The silicate solution was composed of 100 ml of water and 47.05 g of sodium silicate (25.5% SiO2, 7.75% Na2O). After homogenous mixing of the two solutions, which are formulated via any technique known to this art, maturing or aging was carried out for 30 hours at 50° C., followed by crystallization at 95° C. for 3 hours. The solids recovered were filtered and then washed with approximately 15 ml/g of distilled water; after drying at 80° C., a portion of the solids was calcined at a temperature of 550° C. under air for 2 hours. Its adsorption capacity for toluene was measured at 25° C. under a partial pressure of 0.5 bar. A value of 22.5% by weight was determined, indicating good crystallinity. The crystal unit cell, as determined by chemical analysis, was: K2Na74 (Si96A196)0384; it was that of an LSX.
A zeolite X with a ratio Si/Al=1.25, with a toluene adsorption value of 23.2%, was ion-exchanged by means of a 1M lithium chloride solution at 80° C. The lithium introduced in the solution corresponded to 157% of the exchange capacity. After exchange, the product was washed with 10 ml of distilled water containing 10−4 mol/l of lithium hydroxide per gram of zeolite.
The same operation was carried out while doubling the number of exchanges. The solids obtained, known respectively as Li48X and Li65X, had degrees of exchange, expressed by Li2O/Li2O+Na2O, of 48% and 65%.
Exchange operations were carried out on the same base zeolite X with a 4M lithium chloride solution at 80° C. while using a liquid/solid ratio of 10 ml/g. The products obtained, Li89X and Li93X, were subjected to three and four exchanges respectively and their degrees of exchange were 89% and 93%.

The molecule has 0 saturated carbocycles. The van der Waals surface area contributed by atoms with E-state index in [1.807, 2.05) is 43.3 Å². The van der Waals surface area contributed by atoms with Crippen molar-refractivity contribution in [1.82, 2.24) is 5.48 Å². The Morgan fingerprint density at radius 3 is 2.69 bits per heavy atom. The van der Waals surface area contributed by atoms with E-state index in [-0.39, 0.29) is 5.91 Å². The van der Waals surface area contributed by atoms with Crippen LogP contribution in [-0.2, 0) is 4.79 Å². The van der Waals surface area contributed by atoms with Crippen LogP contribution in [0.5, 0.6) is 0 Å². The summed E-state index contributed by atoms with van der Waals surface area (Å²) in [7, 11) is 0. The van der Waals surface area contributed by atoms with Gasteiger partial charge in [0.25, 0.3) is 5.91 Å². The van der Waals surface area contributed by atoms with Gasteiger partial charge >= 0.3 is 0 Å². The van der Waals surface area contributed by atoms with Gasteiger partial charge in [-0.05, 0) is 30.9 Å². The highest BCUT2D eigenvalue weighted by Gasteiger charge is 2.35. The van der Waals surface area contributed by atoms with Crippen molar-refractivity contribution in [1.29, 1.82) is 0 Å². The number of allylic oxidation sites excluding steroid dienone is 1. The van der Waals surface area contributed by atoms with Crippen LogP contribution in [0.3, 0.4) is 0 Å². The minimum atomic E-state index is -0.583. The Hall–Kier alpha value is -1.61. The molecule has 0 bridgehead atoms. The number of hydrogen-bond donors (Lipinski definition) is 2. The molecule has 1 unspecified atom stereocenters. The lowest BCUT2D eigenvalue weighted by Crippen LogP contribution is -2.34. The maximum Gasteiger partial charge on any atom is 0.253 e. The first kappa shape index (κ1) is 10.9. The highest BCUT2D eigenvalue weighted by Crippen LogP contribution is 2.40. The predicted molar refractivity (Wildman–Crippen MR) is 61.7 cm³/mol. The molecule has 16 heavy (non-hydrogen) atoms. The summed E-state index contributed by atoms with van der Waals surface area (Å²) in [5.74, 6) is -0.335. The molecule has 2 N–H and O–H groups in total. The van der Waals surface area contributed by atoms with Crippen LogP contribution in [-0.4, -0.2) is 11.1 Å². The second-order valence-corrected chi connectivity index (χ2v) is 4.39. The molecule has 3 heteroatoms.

The adsorption capacities for CO and for nitrogen at 30° C. were measured after having calcined the solids prepared in Example 2 under air at 550° C. for 2 hours and then degassing same under vacuum at 300° C. The results are reported in Table I below, on the one hand as adsorption capacities for the two gases at a pressure of 1 bar and, on the other, as ratios of the capacities at 1 bar and at 0.2 bar, which provides information on the curvature of the isotherm. The data were compared with the values obtained on an industrial 5A molecular sieve with a calcium degree of exchange of 75%-85%. The column Li % reflects the values of the degree of exchange for lithium (Li2O)/(Li2O+Na2O).
In light of these data, zeolites of faujasite type exchanged with lithium exhibit, from a degree of exchange which can be estimated at 80%-85%, an adsorption capacity for nitrogen and for carbon monoxide which is greater than that which would be obtained utilizing a zeolite 5A.
The zeolite LSX described in Example 1 was exchanged by means of a 1M lithium chloride solution at 80° C. The lithium introduced in the solution corresponded to 145% of the stoichiometry of exchange. After exchange, the product was washed with 10 ml of distilled water containing 10−4 mol/l of lithium hydroxide per gram of zeolite.
The same operation was carried out while doubling the number of exchanges. The solids obtained, known, respectively, as Li42LSX and Li74LSX, had degrees of exchange of 42% and 74%.
A series of exchanges was then carried out on the same LSX powder, from a 4M lithium chloride solution. The stoichiometry in the first exchange was equal to 58.2% of the exchange capacity. Solids Li91LSX and Li96LSX were thus obtained in which the degrees of exchange were 91% and 96.7%, respectively.
After washing and drying under conditions identical to those for Li42LSX and Li74LSX, the adsorbents were calcined at 550° C. under air for 2 hours and then degassed under vacuum at 300° C. Their adsorption capacity for nitrogen and for carbon monoxide was then measured at 30° C. The results are reported in Table II below, in which are indicated the capacities at 1 bar for the two gases and the ratios of said capacities at a pressure of 1 bar to said capacities at a pressure of 0.2 bar. The data relating to an industrial 5A sieve and the starting unexchanged zeolite LSX are also included for purposes of comparison.
As with the faujasite X, the zeolite LSX exhibited adsorption capacities for nitrogen and for carbon monoxide which were greater than those of the zeolite 5A.